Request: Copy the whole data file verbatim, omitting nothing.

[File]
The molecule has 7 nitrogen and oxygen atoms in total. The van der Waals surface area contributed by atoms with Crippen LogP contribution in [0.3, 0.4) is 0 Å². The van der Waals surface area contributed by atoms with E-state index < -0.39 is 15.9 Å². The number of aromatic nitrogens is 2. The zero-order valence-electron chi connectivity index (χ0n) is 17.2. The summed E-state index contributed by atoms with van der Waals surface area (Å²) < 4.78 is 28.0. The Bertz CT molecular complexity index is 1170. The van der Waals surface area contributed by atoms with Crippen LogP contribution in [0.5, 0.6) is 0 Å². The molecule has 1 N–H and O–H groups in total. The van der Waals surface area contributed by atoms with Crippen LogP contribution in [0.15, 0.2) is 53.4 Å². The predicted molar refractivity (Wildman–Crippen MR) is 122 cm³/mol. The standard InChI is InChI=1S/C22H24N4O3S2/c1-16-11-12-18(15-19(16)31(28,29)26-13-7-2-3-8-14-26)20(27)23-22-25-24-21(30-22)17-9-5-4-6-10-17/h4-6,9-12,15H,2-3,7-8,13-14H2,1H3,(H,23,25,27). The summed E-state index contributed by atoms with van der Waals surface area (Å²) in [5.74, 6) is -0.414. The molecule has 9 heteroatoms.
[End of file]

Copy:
The molecule has 7 nitrogen and oxygen atoms in total. The van der Waals surface area contributed by atoms with Crippen LogP contribution in [0.3, 0.4) is 0 Å². The van der Waals surface area contributed by atoms with E-state index < -0.39 is 15.9 Å². The number of aromatic nitrogens is 2. The zero-order valence-electron chi connectivity index (χ0n) is 17.2. The summed E-state index contributed by atoms with van der Waals surface area (Å²) < 4.78 is 28.0. The Bertz CT molecular complexity index is 1170. The van der Waals surface area contributed by atoms with Crippen LogP contribution in [0.5, 0.6) is 0 Å². The molecule has 1 N–H and O–H groups in total. The van der Waals surface area contributed by atoms with Crippen LogP contribution in [0.15, 0.2) is 53.4 Å². The predicted molar refractivity (Wildman–Crippen MR) is 122 cm³/mol. The standard InChI is InChI=1S/C22H24N4O3S2/c1-16-11-12-18(15-19(16)31(28,29)26-13-7-2-3-8-14-26)20(27)23-22-25-24-21(30-22)17-9-5-4-6-10-17/h4-6,9-12,15H,2-3,7-8,13-14H2,1H3,(H,23,25,27). The summed E-state index contributed by atoms with van der Waals surface area (Å²) in [5.74, 6) is -0.414. The molecule has 9 heteroatoms.